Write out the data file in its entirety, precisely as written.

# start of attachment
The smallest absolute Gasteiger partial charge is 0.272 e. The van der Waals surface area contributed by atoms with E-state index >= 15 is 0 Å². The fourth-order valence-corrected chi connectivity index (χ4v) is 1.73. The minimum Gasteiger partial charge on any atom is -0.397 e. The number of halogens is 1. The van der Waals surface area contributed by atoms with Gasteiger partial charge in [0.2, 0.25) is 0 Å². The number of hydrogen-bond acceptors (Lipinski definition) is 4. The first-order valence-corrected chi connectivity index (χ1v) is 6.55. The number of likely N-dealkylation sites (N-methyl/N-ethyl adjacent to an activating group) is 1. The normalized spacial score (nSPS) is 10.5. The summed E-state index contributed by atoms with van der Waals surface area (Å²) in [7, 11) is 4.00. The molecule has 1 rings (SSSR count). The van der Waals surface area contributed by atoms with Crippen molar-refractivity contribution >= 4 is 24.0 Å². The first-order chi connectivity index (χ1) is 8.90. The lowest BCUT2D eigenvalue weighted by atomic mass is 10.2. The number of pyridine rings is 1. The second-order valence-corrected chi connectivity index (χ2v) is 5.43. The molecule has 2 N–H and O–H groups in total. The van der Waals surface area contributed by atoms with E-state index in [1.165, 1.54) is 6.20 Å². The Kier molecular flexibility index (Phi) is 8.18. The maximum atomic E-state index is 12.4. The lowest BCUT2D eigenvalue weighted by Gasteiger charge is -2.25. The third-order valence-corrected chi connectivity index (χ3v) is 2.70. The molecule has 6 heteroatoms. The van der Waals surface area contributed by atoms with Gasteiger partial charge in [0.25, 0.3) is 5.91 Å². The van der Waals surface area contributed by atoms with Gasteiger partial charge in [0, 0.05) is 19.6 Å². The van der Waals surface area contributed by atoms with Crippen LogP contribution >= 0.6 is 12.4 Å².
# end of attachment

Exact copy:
The smallest absolute Gasteiger partial charge is 0.272 e. The van der Waals surface area contributed by atoms with E-state index >= 15 is 0 Å². The fourth-order valence-corrected chi connectivity index (χ4v) is 1.73. The minimum Gasteiger partial charge on any atom is -0.397 e. The number of halogens is 1. The van der Waals surface area contributed by atoms with Gasteiger partial charge in [0.2, 0.25) is 0 Å². The number of hydrogen-bond acceptors (Lipinski definition) is 4. The first-order valence-corrected chi connectivity index (χ1v) is 6.55. The number of likely N-dealkylation sites (N-methyl/N-ethyl adjacent to an activating group) is 1. The normalized spacial score (nSPS) is 10.5. The summed E-state index contributed by atoms with van der Waals surface area (Å²) in [7, 11) is 4.00. The molecule has 1 rings (SSSR count). The van der Waals surface area contributed by atoms with Crippen molar-refractivity contribution >= 4 is 24.0 Å². The first-order chi connectivity index (χ1) is 8.90. The lowest BCUT2D eigenvalue weighted by atomic mass is 10.2. The number of pyridine rings is 1. The second-order valence-corrected chi connectivity index (χ2v) is 5.43. The molecule has 2 N–H and O–H groups in total. The van der Waals surface area contributed by atoms with E-state index in [1.165, 1.54) is 6.20 Å². The Kier molecular flexibility index (Phi) is 8.18. The maximum atomic E-state index is 12.4. The lowest BCUT2D eigenvalue weighted by Gasteiger charge is -2.25. The third-order valence-corrected chi connectivity index (χ3v) is 2.70. The molecule has 6 heteroatoms. The van der Waals surface area contributed by atoms with Gasteiger partial charge in [0.25, 0.3) is 5.91 Å². The van der Waals surface area contributed by atoms with Gasteiger partial charge in [0, 0.05) is 19.6 Å². The van der Waals surface area contributed by atoms with Crippen LogP contribution >= 0.6 is 12.4 Å².